One of the most enigmatic aspects of American art in the 19th century is Orientalism. Beginning with Frederic Church in the 1860s, American artists traveled and imagined the vast areas from Morocco to India, providing exquisite paintings for an enthusiastic audience of collectors.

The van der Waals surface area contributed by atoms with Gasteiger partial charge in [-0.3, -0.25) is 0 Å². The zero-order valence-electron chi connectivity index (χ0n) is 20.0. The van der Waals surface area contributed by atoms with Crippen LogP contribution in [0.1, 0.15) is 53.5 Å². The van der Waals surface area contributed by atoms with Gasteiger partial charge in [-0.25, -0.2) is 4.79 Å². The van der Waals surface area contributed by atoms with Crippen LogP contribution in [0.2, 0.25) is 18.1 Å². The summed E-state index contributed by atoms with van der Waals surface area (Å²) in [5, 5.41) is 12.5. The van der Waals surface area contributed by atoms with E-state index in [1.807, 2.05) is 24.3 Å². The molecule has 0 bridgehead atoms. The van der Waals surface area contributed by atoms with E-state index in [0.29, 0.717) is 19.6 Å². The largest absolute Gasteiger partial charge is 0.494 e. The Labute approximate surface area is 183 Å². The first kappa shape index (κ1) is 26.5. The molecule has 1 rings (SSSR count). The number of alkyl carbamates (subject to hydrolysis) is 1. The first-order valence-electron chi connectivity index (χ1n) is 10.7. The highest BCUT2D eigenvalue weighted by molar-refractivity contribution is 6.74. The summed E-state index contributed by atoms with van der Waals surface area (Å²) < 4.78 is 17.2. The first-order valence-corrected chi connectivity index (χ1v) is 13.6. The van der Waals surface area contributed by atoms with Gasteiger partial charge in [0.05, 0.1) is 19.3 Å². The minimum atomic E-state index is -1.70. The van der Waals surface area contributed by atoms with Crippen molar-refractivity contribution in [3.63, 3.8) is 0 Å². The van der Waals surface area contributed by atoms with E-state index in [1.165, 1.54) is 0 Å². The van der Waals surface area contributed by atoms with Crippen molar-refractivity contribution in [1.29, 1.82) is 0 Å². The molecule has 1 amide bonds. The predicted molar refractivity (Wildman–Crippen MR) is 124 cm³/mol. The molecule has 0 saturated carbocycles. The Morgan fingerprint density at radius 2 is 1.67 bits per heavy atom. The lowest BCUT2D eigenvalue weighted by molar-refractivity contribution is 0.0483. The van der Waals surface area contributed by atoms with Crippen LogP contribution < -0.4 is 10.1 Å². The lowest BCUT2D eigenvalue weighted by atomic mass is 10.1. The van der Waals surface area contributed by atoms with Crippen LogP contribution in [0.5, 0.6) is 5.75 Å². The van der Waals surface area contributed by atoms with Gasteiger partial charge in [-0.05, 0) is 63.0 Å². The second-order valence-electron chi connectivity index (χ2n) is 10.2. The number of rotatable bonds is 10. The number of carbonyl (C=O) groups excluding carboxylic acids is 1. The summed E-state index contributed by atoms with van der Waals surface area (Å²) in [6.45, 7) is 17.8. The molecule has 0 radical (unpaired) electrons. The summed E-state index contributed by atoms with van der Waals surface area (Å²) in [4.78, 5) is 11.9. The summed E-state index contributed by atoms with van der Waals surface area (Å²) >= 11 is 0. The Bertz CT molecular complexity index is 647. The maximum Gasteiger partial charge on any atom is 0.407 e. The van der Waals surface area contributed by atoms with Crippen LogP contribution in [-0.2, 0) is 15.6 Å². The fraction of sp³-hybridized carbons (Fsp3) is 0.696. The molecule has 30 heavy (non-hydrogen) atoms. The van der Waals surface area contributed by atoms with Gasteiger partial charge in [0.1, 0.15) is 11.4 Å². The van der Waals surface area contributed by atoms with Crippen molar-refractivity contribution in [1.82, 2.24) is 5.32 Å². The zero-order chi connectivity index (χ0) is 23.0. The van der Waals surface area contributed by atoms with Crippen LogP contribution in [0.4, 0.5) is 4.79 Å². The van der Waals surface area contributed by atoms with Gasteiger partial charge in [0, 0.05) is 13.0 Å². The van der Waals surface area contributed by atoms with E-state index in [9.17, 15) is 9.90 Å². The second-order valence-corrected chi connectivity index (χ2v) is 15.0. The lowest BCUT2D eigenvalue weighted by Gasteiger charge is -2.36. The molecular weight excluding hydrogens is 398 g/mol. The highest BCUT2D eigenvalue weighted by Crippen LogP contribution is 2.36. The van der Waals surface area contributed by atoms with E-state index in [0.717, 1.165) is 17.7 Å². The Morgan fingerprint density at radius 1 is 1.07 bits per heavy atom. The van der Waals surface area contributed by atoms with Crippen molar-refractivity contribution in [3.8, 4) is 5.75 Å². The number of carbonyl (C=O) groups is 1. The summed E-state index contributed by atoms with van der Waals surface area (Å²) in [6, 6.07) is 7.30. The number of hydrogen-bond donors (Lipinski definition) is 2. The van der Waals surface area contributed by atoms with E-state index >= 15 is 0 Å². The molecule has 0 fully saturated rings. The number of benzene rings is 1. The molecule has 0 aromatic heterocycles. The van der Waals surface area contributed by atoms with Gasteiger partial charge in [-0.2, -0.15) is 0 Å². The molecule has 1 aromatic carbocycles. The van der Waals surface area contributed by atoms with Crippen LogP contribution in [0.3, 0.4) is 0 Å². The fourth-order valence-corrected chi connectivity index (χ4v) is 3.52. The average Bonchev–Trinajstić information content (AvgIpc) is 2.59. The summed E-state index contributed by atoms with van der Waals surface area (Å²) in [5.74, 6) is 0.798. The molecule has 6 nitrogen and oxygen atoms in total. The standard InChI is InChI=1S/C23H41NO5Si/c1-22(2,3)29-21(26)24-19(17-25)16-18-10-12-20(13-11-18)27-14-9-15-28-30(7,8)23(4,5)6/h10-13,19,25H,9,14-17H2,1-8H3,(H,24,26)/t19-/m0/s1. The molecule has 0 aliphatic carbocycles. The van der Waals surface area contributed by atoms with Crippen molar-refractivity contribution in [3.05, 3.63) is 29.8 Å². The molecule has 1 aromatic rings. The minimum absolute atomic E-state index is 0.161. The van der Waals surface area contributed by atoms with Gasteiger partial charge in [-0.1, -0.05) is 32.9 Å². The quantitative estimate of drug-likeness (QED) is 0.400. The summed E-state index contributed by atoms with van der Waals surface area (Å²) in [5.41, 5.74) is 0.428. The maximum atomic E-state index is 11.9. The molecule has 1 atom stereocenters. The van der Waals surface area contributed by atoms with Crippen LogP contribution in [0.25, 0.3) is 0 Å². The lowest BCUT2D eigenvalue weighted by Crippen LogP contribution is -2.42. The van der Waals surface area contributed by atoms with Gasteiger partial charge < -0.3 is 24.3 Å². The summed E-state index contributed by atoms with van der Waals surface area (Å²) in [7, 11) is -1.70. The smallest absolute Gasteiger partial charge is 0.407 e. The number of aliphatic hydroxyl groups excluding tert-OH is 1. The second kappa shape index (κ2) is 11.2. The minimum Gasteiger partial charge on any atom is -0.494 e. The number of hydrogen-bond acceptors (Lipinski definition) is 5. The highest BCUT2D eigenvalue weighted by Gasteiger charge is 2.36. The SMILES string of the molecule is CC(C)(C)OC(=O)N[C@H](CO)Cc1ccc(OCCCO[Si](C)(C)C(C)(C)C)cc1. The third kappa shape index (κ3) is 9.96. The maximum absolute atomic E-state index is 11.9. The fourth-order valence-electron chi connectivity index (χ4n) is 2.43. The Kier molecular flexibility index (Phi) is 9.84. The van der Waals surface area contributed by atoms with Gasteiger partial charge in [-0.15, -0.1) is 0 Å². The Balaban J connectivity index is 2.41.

For Church, the Orient had profoundly religious connotations, less as something foreign than something seminal, the birthplace of Christianity. For artists of the next generation, including John Singer Sargent, Louis Comfort Tiffany, Edwin Lord Weeks, Sanford Gifford, and Frederic Bridgman, the region evoked a fantasy world of illicit pleasures and idle days, a world devoid of the West’s passion for time, rectitude, logic, and progress. American Orientalism was, of American art movements in the nineteenth century, probably most indebted to a French prototype practiced with such sureness and suavity by, among others, Jean-Leon Gérôme. Yet American Orientalism often expressed less about the subject depicted than the mood of America. Orientalism in American Painting, 1860–1900 considers the many visions of Orientalism among American artists, exploring one of the most rarely studied and understood aspects of this country’s cultural development in the nineteenth century.